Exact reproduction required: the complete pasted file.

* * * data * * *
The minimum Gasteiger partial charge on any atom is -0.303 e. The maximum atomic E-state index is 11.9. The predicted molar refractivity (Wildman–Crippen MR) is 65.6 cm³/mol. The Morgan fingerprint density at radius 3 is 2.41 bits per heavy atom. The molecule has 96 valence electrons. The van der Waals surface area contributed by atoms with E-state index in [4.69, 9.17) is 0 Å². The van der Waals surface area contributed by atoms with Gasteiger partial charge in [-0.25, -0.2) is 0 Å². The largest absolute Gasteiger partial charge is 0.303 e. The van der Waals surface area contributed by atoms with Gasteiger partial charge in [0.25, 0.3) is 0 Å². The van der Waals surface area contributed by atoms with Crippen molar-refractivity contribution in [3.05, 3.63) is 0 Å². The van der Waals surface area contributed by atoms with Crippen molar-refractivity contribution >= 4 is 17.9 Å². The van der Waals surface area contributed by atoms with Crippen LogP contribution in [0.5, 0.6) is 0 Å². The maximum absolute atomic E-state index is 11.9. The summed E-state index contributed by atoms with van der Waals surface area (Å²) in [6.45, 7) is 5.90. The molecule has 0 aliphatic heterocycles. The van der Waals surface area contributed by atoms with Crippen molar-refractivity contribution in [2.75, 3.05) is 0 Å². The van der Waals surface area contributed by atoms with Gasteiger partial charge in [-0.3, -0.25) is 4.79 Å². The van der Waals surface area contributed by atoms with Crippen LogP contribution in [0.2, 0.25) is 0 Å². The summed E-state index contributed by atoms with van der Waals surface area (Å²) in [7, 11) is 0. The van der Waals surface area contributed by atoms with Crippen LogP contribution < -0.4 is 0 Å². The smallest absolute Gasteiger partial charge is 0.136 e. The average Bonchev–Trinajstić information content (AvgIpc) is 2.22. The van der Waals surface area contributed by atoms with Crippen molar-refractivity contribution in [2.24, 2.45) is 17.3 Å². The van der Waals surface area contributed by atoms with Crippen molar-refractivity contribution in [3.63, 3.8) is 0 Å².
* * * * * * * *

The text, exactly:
The minimum Gasteiger partial charge on any atom is -0.303 e. The maximum atomic E-state index is 11.9. The predicted molar refractivity (Wildman–Crippen MR) is 65.6 cm³/mol. The Morgan fingerprint density at radius 3 is 2.41 bits per heavy atom. The molecule has 96 valence electrons. The van der Waals surface area contributed by atoms with E-state index in [4.69, 9.17) is 0 Å². The van der Waals surface area contributed by atoms with Gasteiger partial charge in [-0.25, -0.2) is 0 Å². The largest absolute Gasteiger partial charge is 0.303 e. The van der Waals surface area contributed by atoms with Gasteiger partial charge in [0.25, 0.3) is 0 Å². The van der Waals surface area contributed by atoms with Crippen molar-refractivity contribution in [3.05, 3.63) is 0 Å². The van der Waals surface area contributed by atoms with Crippen molar-refractivity contribution >= 4 is 17.9 Å². The van der Waals surface area contributed by atoms with Crippen LogP contribution in [0.5, 0.6) is 0 Å². The maximum absolute atomic E-state index is 11.9. The summed E-state index contributed by atoms with van der Waals surface area (Å²) in [6.45, 7) is 5.90. The molecule has 0 aliphatic heterocycles. The van der Waals surface area contributed by atoms with Crippen molar-refractivity contribution in [2.75, 3.05) is 0 Å². The van der Waals surface area contributed by atoms with Gasteiger partial charge in [-0.3, -0.25) is 4.79 Å². The van der Waals surface area contributed by atoms with Crippen LogP contribution in [0.2, 0.25) is 0 Å². The summed E-state index contributed by atoms with van der Waals surface area (Å²) in [7, 11) is 0. The van der Waals surface area contributed by atoms with Crippen LogP contribution < -0.4 is 0 Å². The smallest absolute Gasteiger partial charge is 0.136 e. The average Bonchev–Trinajstić information content (AvgIpc) is 2.22. The van der Waals surface area contributed by atoms with Crippen molar-refractivity contribution in [2.24, 2.45) is 17.3 Å². The van der Waals surface area contributed by atoms with Crippen molar-refractivity contribution in [3.63, 3.8) is 0 Å².